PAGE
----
Many industrial stocks are no longer bargains, trading within a hair of Wall Street price targets. Further gains would have to come from multiples expanding and/or companies raising growth and margin targets.

But there may still be values. Barron's screened for stocks trading at least 20% below the average Wall Street price target. We looked for profits expected to increase at least 10% in 2021, based on Ebitda (earnings before interest, taxes, depreciation, and amortization). And we screened for price-to-earnings ratios below the market's average forward P/E of 22 times.

Here are the five stocks that made our cut:

FedEx (ticker: FDX) has been a pandemic winner with online shopping and e-commerce surging. The stay-at-home trend will slow as the economy normalizes, but FedEx is still expected to grow sales 8.6% this year, down only slightly from 2020 -- with operating margins rising from 6.3% to 7.8%.

Even with the stock gaining 66% in the last 52 weeks, it trades at 13 times estimated 2021 earnings of $18.42 a share. The low multiple may reflect fears that Amazon.com is building its own transportation and logistics network, cutting into FedEx's growth.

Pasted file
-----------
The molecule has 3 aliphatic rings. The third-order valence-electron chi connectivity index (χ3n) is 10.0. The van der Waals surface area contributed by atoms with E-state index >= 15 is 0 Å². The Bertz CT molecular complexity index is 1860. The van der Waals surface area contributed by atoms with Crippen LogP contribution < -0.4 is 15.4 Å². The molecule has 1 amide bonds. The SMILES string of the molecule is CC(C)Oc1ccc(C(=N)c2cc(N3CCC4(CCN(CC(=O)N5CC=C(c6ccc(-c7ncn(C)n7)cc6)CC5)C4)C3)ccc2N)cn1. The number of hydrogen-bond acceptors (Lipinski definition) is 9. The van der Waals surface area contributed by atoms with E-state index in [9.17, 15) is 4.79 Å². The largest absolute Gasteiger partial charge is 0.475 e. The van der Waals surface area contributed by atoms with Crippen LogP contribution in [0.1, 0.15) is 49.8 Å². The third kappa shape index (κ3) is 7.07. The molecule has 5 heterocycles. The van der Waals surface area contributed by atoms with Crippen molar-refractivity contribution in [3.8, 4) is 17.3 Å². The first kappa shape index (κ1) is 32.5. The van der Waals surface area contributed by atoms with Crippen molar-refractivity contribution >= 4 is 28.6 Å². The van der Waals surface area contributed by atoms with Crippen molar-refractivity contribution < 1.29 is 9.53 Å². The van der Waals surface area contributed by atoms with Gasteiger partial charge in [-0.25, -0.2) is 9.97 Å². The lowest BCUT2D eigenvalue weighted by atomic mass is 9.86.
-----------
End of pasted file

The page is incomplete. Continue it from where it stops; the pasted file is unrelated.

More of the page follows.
Still, Ebitda is expected to increase 21% this year. Wall Street sees the stock hitting $333 over the next 12 months, up 35% from recent prices around $246.

Curtiss-Wright (CW) is a defense and aviation supplier, including products for Navy submarines and aircraft carriers, defense electronics, and commercial aircraft. About a third of revenue comes from general industrial customers and the private nuclear sector. Earnings slumped 6% in 2020 as commercial/industrial sales fell 23%. The recovery is going slowly, but the defense segment looks robust, fueling earnings growth for the company overall.

Analysts see Ebitda rising 10% this year to $543 million. The stock fetches 15 times earnings. At recent prices of $113, it trades about 27% below the average price target of $142.

Tools maker Stanley Black & Decker (SWK) benefited from the do-it-yourself trend as the pandemic kept millions of Americans homebound. Retail sales were up more than 30% in North America last year and e-commerce grew faster, the company recently reported. Revenues took a hit in the first half of 2020, but increased 10% organically in the second half.